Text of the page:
Walk: Averaging approximately four miles per hour, is a four-beat pattern with the left hind leg being followed by the left front leg, right hind leg, right front leg in a steady 1-2-3-4 beat. While walking, one foot will always be raised and the other three on the ground except the brief instant when weight is transferred from one foot to another. The advancing rear hoofs generally overstep where the advancing front hoof touched the ground and the farther the overstep, the smoother the ride. As the horse speeds up and loses the four beat gait it moves into the Trot.
Trot: Trotting is a two-beat gait varying widely in speeds, generally averaging about 8 miles per hour. Trotting very slowly is also called jogging; a fast trot has no special name, and in harness racing, the trot can be faster than the gallop of a non-racehorse. While trotting, the horse’s legs move in unison in diagonal pairs causing much movement of the head and neck for balancing and is the “working gait” for horses. Cantering and galloping can only be done for short distances at a time before needing rest to recover, but well-conditioned horses can maintain a trot for hours. It is the main way for horses to get from place to place quickly, but is difficult for the rider to sit because horse’s body actually drops some between beats and bounces up again when the next step hits the ground. Every time a pair of legs hits the ground, the rider can be upwardly jolted out of the saddle and coming down, meets the horse which is on the way back up. At most speeds above a jog, experienced riders post to the trot, matching their rising up and down rhythm with that of the horse so as not to be jolted, and it is also easier on the horse’s back.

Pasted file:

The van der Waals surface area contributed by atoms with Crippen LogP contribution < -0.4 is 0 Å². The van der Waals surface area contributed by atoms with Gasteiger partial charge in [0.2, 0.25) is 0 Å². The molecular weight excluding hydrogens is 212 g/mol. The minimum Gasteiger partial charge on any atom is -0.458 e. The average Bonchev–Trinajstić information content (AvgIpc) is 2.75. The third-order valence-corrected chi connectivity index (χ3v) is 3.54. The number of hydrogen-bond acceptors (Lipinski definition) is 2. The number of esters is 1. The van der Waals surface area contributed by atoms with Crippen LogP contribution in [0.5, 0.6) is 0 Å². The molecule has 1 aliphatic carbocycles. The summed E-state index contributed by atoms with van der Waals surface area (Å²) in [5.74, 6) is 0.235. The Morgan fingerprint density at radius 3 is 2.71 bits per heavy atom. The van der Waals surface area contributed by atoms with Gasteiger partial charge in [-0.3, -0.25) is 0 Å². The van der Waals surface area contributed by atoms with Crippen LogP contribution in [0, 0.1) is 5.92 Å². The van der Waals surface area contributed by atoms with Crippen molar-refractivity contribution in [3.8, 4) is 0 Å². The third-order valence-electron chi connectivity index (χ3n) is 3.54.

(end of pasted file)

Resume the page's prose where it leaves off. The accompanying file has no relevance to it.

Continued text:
Canter (lope): A three-beat gait faster than a trot but slower than a gallop with an average speed of 10 – 17 miles per hour, depending on the length of the horse’s stride. A three-beat gait is just that, sounding like beating a drum three times in succession…rest…three more beats…rest, etc. The faster the horse is moving, the longer the rest.
While cantering, one rear leg propels the horse forward and is the only hoof touching the ground while the other three are moving forward and the following step timing and hoof movement is complicated and too lengthy for this writing but non-the less important. An extended foreleg matched with an extended hind leg on the same side is called a lead and important in various situations such as setting up the horse properly for a jump over fence, log, or stream. When the horse jumps over something, it is stretched out, typically taking the first two steps of the galloping stride with its back legs and making contact on the other side of the obstacle with its front two, thus completing the stride.